Res #: 37-02A
Responses Received: No
Departments: Saskatchewan Labour
WHEREAS, raising hogs has traditionally been considered primary agriculture; and
WHEREAS, primary agriculture has always been exempt from The Labour Standards Act; and
WHEREAS, all other provinces exempt primary agriculture from all or significant parts of their respective employment standards legislation; and
WHEREAS, labour standards regulations on primary agriculture operations would give Saskatchewan an economic disadvantage compared to other provinces;
THEREFORE BE IT RESOLVED, that SARM lobby the Provincial Government for agriculture to remain exempt from The Labour Standards Act.
Response From the Honourable Chris Axworthy, Q.C., Minister of Justice
I have directed a copy of your letter to the Honourable Debra Higgins, Minister of Labour, who will provide a response respecting The Labour Standards Act.
Response From The Honourable Deb Higgins, Minister of Labour
On June 4, 2002, changes to The Labour Standards Act to extend coverage to commercial hog operations were introduced in the Legislature. The proposed changes define commercial hog operations as those facilities that: 1) are involved in the production of pigs, hogs or swine; 2) employ six or more full-time equivelant employees. Once the proposed amendments are passed in the Legislature, it is anticipated that they will take effect September 1, 2002. As you may know, the Act already applies to other agricultural activities such as egg hatcheries, greenhouses and nurseries, and bush cleaning operations.
Over the years, commercial hog production facilities have become technically sophisticated operations that require the use of complex equipment and increasing scientific expertise. Seasonality is not a factor for these operations because hogs are produced indoors in large buildings. The production cycle is strictly controlled and there is increasing automation of the production environment. It is only fair that employees working in these operations have the same level of rights and responsibilities as those employed in similar, highly technical operations. Our government recognizes that many operations already meet pr exceed the minimum labour standards provisions. However, amending the Act and Regulations to include them will help ensure that the province's minimum employment standards are applied consistently from one operation to the next.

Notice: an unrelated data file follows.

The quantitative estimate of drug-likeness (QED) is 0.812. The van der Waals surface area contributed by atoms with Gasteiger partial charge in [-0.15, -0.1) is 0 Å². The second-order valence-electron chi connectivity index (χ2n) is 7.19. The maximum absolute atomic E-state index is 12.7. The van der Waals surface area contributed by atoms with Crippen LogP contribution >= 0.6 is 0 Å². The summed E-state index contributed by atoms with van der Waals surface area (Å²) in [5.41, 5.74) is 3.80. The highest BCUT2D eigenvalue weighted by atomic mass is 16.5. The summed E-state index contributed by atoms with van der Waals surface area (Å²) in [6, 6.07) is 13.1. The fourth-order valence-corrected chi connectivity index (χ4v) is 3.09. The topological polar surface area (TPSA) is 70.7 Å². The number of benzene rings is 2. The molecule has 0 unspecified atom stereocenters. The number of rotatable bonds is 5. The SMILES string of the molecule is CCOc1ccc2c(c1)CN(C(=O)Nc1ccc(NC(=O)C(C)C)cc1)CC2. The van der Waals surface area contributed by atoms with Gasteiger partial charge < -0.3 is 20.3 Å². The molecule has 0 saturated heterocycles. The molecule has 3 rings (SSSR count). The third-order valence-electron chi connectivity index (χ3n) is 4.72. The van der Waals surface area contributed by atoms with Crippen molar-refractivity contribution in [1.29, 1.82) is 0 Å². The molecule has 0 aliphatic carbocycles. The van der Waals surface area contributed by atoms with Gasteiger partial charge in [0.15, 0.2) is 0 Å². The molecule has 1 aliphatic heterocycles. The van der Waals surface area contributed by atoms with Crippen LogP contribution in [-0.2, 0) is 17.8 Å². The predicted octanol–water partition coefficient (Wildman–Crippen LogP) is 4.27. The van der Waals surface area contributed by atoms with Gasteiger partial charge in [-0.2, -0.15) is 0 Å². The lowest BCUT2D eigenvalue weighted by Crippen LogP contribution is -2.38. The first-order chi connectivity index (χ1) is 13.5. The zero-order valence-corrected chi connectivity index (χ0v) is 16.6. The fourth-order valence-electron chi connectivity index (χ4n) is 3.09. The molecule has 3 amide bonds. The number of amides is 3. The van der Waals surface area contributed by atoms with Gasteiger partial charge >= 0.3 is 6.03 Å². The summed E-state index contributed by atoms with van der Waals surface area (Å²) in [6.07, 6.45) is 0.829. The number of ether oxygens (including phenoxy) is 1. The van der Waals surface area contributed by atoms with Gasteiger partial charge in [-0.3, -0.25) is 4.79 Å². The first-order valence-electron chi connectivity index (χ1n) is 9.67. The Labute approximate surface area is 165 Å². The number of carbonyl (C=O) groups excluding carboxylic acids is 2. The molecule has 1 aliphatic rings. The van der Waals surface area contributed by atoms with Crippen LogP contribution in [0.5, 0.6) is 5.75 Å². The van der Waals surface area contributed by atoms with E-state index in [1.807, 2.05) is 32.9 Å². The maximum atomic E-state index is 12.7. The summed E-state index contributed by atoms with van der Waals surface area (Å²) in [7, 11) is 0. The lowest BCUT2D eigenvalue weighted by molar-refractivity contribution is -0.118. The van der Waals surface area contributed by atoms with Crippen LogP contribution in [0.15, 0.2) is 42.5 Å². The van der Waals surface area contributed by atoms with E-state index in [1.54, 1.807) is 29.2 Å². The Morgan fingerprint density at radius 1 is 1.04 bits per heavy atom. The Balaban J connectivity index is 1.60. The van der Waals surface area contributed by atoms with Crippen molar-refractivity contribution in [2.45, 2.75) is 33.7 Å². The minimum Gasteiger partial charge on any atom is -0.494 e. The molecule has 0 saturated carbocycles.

In considering the issue, the government engaged in meaningful consultations with employers and employees to determine how best to apply these changes to the commercial hog industry. Based on the feedback provided by these individuals and organizations, the Regulations concerning Hours of Work and Public Holidays will be tailored to recognize the unique conditions and circumstances of the commercial hog industry.
There is no evidence to suggest that these amendments will discourage further investment in the hog industry in Saskatchewan. During consultations, our researchers spoke with firms in Manitoba and Alberta about our proposals. They agreed that the application of the Act to commercial hog operations would require only minor adjustments for them and would be a minor factor in a future decision about investment in Saskatchewan.
There has been much speculation on the impact that these changes will have on the viability of the commercial hog sector. The proposed changes will not affect the numerous commercial hog operations that already meet or exceed the minimum labour standards provisions – they will affect only those that have not been meeting the minimum standards. The changes, however, will help to create a level playing field for employers and will help them attract and maintain workers. This, in turn, will contribute to growth and prosperity in the industry.
A thriving and successful hog industry is important for this province, in both the short and long-term. With all working towards this common goal, we will continue to meet the challenges of creating a viable, self-sufficient and sustainable industry.